It’s time to rise above institutional failure, writes De Wet Bisschoff, sales and growth lead for Accenture in Africa.
After the shocking riots that engulfed South Africa last month, all of us in this beautiful country have cause for deep reflection, regardless of our race, religion, age or political views. Was this a singular event, why did it happen?
Few would deny that the inequality in our society, poverty and unemployment of so many are among the root causes. If this is true, we have reached a crossroads in our country’s future – our institutions are weakening. It’s time to recognise and address it.
The week of riots in July across KwaZulu-Natal and Gauteng cost the economy an estimated R50-billion rand and left 300 people dead. While ostensibly sparked by the jailing of former president Jacob Zuma for contempt of court, the civil unrest turned into a frenzied looting spree.
What it tells us is that the institutions our modern society relies on to protect, guarantee, facilitate and govern our safety, property, wellbeing, jobs, money, rights and beliefs were not ready – overwhelmed, unprepared and slow to react, the institutions we all rely on faltered, and chaos ensued.
Today, almost everything you think of as yours is built on a societal construct, an institution created to regulate and safeguard it. My personal reflection is this: what do we do when public institutions – the official public and private organisations that play such important roles in the operation of a country (banks, churches, state departments)–fail?
If you look back in human history, you may notice that the institution as we know it did not always exist. In the complete absence of institutions, the basic family or community unit stuck together, and if any of its members were harmed in any way the unit retaliated. As bigger communities formed some order was needed and rules were established.
The recent events quickly showed the importance of public institutions. When they failed, communities banded together to protect our communal property, suburbs, townships and malls. These actions and attitudes continue in the aftermath as we get together to clean up the streets of our towns. However, the root causes of inequality and poverty remain. These need to be addressed – and there are no quick fixes.
Most institutions I have the privilege to work with are taking their role seriously. They are training young people, offering bursaries and internships, and making genuine efforts to make a difference to unemployment through skills development and training. But I fear these efforts are not going to move the needle enough, and definitely not fast enough. This is a problem of thousands, not hundreds.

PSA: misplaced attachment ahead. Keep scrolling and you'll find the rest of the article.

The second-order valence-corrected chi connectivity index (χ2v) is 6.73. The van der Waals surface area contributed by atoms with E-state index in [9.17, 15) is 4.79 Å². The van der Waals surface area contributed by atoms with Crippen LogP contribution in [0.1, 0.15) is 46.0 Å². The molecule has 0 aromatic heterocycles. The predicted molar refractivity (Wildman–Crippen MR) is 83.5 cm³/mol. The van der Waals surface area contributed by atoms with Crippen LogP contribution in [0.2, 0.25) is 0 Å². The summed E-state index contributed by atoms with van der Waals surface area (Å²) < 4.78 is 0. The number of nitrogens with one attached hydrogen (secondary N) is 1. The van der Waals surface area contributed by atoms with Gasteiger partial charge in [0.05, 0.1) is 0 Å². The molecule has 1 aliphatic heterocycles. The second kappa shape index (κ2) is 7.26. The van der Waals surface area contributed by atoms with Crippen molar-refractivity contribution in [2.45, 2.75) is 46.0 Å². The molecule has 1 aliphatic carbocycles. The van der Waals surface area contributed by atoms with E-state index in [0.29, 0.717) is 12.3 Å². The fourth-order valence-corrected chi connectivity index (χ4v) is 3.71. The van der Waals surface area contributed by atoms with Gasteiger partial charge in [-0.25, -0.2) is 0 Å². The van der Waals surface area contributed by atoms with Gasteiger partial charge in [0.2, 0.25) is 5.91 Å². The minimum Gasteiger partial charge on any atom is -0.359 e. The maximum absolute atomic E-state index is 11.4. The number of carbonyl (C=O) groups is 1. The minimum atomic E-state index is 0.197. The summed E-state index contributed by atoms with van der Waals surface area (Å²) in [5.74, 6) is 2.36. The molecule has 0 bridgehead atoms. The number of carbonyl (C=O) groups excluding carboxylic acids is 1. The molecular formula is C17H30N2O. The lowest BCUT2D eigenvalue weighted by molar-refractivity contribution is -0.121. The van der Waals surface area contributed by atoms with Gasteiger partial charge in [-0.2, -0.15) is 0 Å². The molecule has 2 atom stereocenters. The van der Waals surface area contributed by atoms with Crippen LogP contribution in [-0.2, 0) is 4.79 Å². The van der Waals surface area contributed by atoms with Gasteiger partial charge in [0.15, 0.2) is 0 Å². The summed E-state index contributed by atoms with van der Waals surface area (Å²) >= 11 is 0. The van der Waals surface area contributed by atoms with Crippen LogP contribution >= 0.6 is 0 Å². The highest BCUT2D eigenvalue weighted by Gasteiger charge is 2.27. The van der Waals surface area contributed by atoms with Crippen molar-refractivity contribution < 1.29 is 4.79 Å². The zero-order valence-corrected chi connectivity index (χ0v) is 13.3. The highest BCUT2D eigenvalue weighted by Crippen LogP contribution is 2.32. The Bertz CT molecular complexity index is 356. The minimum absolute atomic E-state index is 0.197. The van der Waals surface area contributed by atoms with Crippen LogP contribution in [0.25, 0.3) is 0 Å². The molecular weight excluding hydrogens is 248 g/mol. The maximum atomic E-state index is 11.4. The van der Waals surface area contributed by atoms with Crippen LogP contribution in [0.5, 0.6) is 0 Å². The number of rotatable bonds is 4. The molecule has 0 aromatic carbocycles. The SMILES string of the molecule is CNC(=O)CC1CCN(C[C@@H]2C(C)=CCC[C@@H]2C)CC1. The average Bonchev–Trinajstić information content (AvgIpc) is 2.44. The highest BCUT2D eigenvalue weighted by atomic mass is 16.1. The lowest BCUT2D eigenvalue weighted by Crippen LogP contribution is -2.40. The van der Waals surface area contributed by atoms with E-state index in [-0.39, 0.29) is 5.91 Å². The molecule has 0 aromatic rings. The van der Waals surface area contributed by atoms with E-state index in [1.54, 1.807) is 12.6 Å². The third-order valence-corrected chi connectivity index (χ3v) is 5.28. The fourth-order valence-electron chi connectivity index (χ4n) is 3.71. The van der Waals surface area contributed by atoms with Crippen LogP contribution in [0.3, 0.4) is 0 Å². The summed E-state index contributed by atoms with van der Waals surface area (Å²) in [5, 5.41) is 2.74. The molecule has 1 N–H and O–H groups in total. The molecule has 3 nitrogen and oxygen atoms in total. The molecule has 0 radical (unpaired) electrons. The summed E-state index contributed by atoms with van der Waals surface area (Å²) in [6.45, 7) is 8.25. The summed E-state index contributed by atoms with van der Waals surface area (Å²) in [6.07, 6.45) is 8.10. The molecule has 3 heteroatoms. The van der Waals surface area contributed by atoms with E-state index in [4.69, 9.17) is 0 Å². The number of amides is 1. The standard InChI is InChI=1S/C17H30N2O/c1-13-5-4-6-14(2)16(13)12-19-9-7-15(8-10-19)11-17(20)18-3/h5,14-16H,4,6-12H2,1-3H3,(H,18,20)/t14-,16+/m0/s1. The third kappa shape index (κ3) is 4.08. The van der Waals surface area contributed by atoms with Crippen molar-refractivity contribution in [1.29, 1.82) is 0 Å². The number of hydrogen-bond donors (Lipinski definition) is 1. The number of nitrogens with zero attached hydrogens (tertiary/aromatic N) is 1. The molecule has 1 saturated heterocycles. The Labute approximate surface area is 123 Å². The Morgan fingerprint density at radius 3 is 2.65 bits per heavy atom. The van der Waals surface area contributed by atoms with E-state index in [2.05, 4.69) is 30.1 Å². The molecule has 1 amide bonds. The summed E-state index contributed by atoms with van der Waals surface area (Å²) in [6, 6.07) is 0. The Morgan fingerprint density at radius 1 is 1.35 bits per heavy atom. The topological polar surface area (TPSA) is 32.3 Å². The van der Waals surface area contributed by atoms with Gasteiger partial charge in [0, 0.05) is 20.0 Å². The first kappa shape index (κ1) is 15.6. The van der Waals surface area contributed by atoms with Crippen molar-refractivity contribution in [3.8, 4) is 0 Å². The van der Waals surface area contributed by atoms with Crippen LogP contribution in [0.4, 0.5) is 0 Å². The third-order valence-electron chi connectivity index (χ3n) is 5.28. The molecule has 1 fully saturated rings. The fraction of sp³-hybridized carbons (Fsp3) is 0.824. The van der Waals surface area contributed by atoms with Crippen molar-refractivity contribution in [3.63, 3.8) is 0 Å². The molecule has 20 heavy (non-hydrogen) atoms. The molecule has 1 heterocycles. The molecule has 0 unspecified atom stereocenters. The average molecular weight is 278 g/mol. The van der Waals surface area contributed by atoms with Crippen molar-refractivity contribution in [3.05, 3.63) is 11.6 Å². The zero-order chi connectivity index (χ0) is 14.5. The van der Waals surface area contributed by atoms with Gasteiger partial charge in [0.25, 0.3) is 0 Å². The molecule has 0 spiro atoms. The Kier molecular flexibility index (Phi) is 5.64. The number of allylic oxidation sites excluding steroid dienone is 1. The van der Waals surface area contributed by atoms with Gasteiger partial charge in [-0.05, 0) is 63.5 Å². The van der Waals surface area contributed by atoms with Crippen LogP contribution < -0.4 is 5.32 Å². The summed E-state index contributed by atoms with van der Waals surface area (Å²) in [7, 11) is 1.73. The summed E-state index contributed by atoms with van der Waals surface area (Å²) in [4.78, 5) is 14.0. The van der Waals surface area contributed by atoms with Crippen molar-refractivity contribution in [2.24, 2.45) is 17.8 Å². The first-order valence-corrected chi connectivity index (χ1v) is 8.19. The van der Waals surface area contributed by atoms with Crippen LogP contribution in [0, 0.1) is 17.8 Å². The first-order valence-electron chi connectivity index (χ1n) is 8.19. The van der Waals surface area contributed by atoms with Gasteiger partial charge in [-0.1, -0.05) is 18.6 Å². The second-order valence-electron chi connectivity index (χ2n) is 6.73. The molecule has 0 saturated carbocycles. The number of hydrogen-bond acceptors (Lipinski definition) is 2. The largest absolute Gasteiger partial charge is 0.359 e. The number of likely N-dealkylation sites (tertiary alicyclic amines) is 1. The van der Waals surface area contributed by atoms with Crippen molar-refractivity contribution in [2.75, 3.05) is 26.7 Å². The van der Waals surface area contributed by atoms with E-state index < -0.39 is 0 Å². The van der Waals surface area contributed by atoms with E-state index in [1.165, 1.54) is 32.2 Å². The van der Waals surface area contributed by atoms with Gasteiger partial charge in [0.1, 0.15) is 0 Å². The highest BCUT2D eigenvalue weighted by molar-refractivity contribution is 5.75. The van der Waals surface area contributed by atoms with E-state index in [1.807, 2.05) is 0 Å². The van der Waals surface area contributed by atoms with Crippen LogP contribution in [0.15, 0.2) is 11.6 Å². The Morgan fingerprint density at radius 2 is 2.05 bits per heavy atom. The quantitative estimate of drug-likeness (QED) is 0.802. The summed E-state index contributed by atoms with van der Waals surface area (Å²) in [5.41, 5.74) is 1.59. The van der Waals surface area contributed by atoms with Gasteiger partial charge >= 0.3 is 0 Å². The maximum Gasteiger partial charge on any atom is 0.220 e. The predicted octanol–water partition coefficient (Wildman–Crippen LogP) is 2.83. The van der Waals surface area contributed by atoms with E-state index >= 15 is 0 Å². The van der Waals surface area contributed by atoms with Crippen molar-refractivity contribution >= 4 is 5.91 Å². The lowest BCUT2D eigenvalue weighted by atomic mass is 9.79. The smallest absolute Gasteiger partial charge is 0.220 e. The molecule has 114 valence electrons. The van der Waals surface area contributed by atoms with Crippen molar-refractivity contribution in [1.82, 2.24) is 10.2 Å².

What can be done?
Institutions matter. Now more than ever. To solve unemployment and poverty, institutions need to do the following:
* Public institutions need to fulfil their mandate. They need to provide the framework within which the country can operate effectively and efficiently. Last month showed starkly that without working institutions from the state, we will not be able to move forward – this spans from policy-making right down to execution at ground level.
* Private institutions need to ramp their efforts and work with the government to directly address underlying root causes. Their longevity and the success of their business models may depend on their ability to make a bigger difference sooner in employment and poverty relief.
* Both public and private institutions need to work together to create a step-change in employment and skills development. We need to marry policy-making, public execution of these policies and the buying and selling practices of the private sector into a working model that speeds up economic growth, job creation and skills development.
The riots are South Africa’s wake-up call. Our current approaches and efforts are simply not making a big enough dent in the poverty and unemployment the nation has faced for too long. I believe this is an important crossroads for our country. If we recognise this moment and stand up to the challenge, we can shape a different future for the generations that follow.
The views expressed in this article are my own